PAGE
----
My mom was born in 1943. Needless to say, there was a HUGE contrast between my mom and her mother. You see, my mom was of the generation when women were just beginning to try to prove they could have a full time job, and fulfill the roles of wife and mom, too. Did she work hard? You bet she did! In fact, one of my very first blog entries, A Day in the Life of My Mom, describes just how hard she worked.
I tried for many years to follow in my mom’s footsteps. It’s pretty shocking when I think of how similar our paths were. I taught full time for several years, am a wife, and a mom of three children. But in all honesty, I was an exhausted, short-tempered woman with a NOT-SO-JOYFUL HEART while working full time. I struggled greatly to balance my roles as wife, mom, and teacher. This was partly because I ended up putting the teacher role before the others. You see, my family life was falling apart. Working full time wasn’t working for our family. Through my own trials and struggles, the Lord has shown me, that I need to be who HE has called me to be. When I started listening to Him, do you know what happened? My heart became much more joyful!
Being a wife and mom plays such a vital role in building and maintaining the strength of our families. I have been extremely frustrated by all the news lately that has brought people to the point of openly diminishing the magnitude of work that is done by moms working inside the home. It is such HARD, yet important work that has a lasting impact on generations to come! Why are so many so set on defiling these roles?!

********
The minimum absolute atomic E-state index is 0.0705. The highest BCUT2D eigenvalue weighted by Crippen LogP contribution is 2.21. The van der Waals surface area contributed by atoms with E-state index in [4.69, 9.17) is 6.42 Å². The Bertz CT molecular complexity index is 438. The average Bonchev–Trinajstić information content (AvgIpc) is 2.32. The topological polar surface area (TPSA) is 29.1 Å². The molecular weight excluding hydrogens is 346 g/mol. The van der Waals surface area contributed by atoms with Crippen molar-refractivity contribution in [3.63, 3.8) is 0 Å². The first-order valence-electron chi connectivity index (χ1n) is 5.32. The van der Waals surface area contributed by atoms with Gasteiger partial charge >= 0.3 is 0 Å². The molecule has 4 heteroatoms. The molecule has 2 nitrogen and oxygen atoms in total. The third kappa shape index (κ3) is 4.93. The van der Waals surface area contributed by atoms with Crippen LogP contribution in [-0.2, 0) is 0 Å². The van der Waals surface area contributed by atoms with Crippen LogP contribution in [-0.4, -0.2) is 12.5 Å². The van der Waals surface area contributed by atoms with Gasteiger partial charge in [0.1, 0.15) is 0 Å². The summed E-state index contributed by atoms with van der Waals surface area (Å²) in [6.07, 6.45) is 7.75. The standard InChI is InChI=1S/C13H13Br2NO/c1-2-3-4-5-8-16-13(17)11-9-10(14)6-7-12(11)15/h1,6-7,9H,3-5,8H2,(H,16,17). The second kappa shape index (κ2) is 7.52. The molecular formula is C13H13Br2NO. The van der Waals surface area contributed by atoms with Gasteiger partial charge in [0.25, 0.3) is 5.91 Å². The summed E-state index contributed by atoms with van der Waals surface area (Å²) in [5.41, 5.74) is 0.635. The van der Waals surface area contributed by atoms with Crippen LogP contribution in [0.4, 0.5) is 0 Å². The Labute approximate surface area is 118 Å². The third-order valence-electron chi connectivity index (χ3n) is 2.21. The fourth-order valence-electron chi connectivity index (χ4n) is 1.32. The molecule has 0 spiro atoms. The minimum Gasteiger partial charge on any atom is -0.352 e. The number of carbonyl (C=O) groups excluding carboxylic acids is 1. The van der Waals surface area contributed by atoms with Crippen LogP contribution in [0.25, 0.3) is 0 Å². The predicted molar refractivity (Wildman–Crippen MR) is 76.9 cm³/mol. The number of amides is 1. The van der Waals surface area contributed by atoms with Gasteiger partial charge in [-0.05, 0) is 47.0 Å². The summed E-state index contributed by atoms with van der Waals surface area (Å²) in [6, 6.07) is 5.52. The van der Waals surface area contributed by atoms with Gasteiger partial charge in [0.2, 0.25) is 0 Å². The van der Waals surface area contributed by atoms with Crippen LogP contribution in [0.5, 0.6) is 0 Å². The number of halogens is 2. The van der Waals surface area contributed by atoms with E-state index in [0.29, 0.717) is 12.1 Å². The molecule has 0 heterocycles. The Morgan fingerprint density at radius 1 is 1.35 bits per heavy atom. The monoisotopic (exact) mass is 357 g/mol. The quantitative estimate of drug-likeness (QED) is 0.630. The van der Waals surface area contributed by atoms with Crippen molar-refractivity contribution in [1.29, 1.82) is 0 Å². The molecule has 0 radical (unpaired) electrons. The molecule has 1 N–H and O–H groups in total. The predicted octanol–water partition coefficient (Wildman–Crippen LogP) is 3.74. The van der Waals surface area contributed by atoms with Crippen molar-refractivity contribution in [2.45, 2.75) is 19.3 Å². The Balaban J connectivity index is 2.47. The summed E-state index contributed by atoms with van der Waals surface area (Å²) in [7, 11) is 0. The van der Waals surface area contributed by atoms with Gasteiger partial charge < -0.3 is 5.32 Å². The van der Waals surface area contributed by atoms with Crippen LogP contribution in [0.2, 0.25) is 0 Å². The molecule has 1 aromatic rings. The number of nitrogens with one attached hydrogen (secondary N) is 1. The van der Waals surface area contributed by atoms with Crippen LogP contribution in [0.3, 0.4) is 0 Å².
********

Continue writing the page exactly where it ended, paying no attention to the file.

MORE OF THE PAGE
I will always be grateful for my mom, and other women of her generation who “did it all.” They paved the way for women in our society to have the CHOICE to work outside the home. I made that choice at first, and I am so thankful for the experiences and opportunities I shared. However, it’s important that we be reminded that with CHOICE, there is also the option that my generation and more should be able to freely CHOOSE NOT to work outside the home. And that should be okay, too! It shouldn’t be an all or nothing situation; because as you look at the different generations–much hard work was and is still needed for our families to survive!